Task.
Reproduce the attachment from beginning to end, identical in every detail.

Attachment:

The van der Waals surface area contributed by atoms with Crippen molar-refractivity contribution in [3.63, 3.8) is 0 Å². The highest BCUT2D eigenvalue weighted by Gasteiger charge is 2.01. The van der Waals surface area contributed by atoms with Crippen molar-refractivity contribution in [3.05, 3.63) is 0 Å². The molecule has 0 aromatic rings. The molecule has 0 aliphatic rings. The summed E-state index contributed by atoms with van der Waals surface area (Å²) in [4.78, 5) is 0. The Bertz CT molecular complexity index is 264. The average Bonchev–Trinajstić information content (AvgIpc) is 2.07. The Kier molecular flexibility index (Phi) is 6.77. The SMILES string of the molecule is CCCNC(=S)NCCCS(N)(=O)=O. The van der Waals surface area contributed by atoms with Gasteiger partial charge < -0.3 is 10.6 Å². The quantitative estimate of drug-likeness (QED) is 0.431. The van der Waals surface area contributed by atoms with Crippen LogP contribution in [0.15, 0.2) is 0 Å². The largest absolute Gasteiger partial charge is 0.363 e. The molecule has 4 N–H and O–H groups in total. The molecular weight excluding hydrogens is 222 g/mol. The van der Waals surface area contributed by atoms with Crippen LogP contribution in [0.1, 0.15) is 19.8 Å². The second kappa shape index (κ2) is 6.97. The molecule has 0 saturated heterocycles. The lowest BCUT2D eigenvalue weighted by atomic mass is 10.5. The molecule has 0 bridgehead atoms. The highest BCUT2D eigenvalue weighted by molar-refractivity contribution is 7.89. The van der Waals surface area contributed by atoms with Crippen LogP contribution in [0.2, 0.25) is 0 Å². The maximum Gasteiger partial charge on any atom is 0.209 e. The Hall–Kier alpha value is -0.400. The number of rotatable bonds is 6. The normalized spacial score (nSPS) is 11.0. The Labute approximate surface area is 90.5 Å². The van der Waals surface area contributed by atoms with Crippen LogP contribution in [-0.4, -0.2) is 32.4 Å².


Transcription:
The van der Waals surface area contributed by atoms with Crippen molar-refractivity contribution in [3.63, 3.8) is 0 Å². The highest BCUT2D eigenvalue weighted by Gasteiger charge is 2.01. The van der Waals surface area contributed by atoms with Crippen molar-refractivity contribution in [3.05, 3.63) is 0 Å². The molecule has 0 aromatic rings. The molecule has 0 aliphatic rings. The summed E-state index contributed by atoms with van der Waals surface area (Å²) in [4.78, 5) is 0. The Bertz CT molecular complexity index is 264. The average Bonchev–Trinajstić information content (AvgIpc) is 2.07. The Kier molecular flexibility index (Phi) is 6.77. The SMILES string of the molecule is CCCNC(=S)NCCCS(N)(=O)=O. The van der Waals surface area contributed by atoms with Gasteiger partial charge < -0.3 is 10.6 Å². The quantitative estimate of drug-likeness (QED) is 0.431. The van der Waals surface area contributed by atoms with Crippen LogP contribution in [0.15, 0.2) is 0 Å². The largest absolute Gasteiger partial charge is 0.363 e. The molecule has 4 N–H and O–H groups in total. The molecular weight excluding hydrogens is 222 g/mol. The van der Waals surface area contributed by atoms with Crippen LogP contribution in [0.1, 0.15) is 19.8 Å². The second kappa shape index (κ2) is 6.97. The molecule has 0 saturated heterocycles. The lowest BCUT2D eigenvalue weighted by atomic mass is 10.5. The molecule has 0 bridgehead atoms. The highest BCUT2D eigenvalue weighted by molar-refractivity contribution is 7.89. The van der Waals surface area contributed by atoms with Crippen LogP contribution in [0.2, 0.25) is 0 Å². The maximum Gasteiger partial charge on any atom is 0.209 e. The Hall–Kier alpha value is -0.400. The number of rotatable bonds is 6. The normalized spacial score (nSPS) is 11.0. The Labute approximate surface area is 90.5 Å². The van der Waals surface area contributed by atoms with Crippen LogP contribution in [-0.4, -0.2) is 32.4 Å².